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Reading the label on your dog or cat’s food packaging can be confusing. It doesn’t look anything like the nutrition labels on human food, and there’s a lot of information packed into a small space. As a pet parent, it’s important to understand how to read pet food labels so you can make informed decisions about what to feed your dog or cat.  This article deciphers the terminology, gives an overview of the different parts of a pet food label and shows you what to look for— so you can make sure you’re giving your dog or cat the good stuff!

Why Pet Food Labels Look the Way They Do

Pet food labeling is regulated two ways: by the FDA (at a federal level) and also at the state level. Individual state requirements are almost always based on guidelines from AAFCO (The Association of American Feed Control Officials). 

FDA & AAFCO requirements include:

How to read a dog food package label

What Pet Parents Should Look for on Food Labels

All those requirements are in place to make sure pet food labels aren’t misleading or inaccurate. But some parts of the label matter more to pet parents than others. Here’s what you should look for to make sure you’re feeding your pet what they need.

Nutritional Adequacy Statement

The nutritional adequacy statement has to be printed in a standard format so you can compare different pet foods. This statement affirms that the food provides complete and balanced nutrition for a specific animal and life stage. These include:

The nutritional adequacy statement is what tells you if the food is appropriate for your pet’s nutritional needs. This is fundamentally important!


All pet food ingredients have to be listed individually, using standard names and definitions established by AAFCO. Ingredients also must be listed in order from most to least, based on weight. Pet parents should look at the first 3-5 ingredients closely, since these will make up the majority of the food. Stella & Chewy’s raw pet foods, for example, are made primarily of animal meat, organs, and bones, so you’ll see these listed first on our ingredients list. The first 3-5 ingredients in dog and cat diets should be whole food ingredients, and protein should always be first.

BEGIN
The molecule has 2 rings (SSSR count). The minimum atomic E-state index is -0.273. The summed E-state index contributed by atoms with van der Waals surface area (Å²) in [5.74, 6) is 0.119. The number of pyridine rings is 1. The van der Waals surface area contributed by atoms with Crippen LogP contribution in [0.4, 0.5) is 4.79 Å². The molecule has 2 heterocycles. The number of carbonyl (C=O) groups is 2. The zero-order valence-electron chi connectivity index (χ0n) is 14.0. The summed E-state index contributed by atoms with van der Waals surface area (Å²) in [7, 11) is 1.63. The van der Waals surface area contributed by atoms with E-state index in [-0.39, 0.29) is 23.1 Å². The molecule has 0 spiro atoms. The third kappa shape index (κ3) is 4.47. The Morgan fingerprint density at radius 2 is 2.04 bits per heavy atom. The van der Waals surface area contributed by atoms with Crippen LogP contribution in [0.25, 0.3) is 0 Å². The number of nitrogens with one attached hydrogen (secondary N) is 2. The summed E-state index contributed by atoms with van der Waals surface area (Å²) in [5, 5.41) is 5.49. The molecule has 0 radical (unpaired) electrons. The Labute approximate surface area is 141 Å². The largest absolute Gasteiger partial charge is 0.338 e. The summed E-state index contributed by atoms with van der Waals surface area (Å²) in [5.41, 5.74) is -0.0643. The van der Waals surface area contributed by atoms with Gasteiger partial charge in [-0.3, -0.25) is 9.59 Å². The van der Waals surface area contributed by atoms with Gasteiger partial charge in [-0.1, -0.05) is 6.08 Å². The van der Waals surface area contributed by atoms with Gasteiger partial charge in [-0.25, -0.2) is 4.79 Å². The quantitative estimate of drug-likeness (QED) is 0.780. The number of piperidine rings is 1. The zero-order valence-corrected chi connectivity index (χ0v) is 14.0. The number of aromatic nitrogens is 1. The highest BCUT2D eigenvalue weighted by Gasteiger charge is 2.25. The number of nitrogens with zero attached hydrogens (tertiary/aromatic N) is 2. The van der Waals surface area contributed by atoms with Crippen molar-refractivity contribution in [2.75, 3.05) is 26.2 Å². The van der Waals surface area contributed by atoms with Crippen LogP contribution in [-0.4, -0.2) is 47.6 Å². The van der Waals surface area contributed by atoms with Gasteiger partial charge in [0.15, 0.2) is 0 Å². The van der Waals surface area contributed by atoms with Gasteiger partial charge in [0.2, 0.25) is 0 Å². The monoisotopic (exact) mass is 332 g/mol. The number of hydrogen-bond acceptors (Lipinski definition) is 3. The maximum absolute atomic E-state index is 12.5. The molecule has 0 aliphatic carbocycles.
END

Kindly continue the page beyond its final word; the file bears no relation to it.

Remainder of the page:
Guaranteed Analysis

Pet food labels must include four basic nutritional guarantees showing the minimum percentage of crude protein and crude fat, and the maximum percentage of crude fiber and moisture. In this context, “crude” refers to the measurement method. Crude analysis only measures the quantity of protein, fat and fiber. It doesn’t measure quality or digestibility, which can vary. According to AAFCO, the minimum required amount of crude protein for dog food is 18% for adult maintenance and 22.5% for puppies and nursing dogs. The minimum required amount of crude protein for adult maintenance cat food is 26%, or 30% for kittens and nursing cats.

Calorie Content

Calorie information isn’t required to be in the guaranteed analysis, but it is required to be on dog and cat food packaging (including treats, supplements and snacks) and must be kept under a separate section from the Guaranteed Analysis, following the header “Calorie Content”.  Calorie content must be expressed as kilocalories per kilogram (kcal/kg) and kilocalories per familiar household measure (cup or cans) or unit of product (treats or pieces). Knowing how many calories are in dog or cat food helps pet parents understand how much to feed to maintain a healthy weight. It’s also handy when giving your dog or cat treats (which should make up no more than 10% of their daily calorie intake).

Feeding Guidelines

Feeding instructions on pet food must include how much food to give based on your dog or cat’s weight and life stage. There should also be different feeding instructions for growth (puppies and kittens) and gestation/lactation (pregnant or nursing dogs and cats). Individual dogs and cats have different metabolic needs and activity levels, so you might need to modify feeding instructions based on your vet’s recommendation.

Cat with cat food packaging

Understand Pet Food Labels & Feed with Confidence

Once you know how to read pet food labels you don’t have to wonder whether you’re feeding your dog or cat the right type of food. All Stella & Chewy’s pet foods also include feeding guidelines, ingredients and guaranteed analysis on our website to make things as easy as possible for pet parents! You’ll also find a helpful feeding calculator towards the bottom of each product page. There’s more to know about properly feeding your dog or cat, so keep learning with our guides covering how much to feed your dog and how much to feed your cat. And you can always contact our team if you have any questions about pet food labels or feeding!

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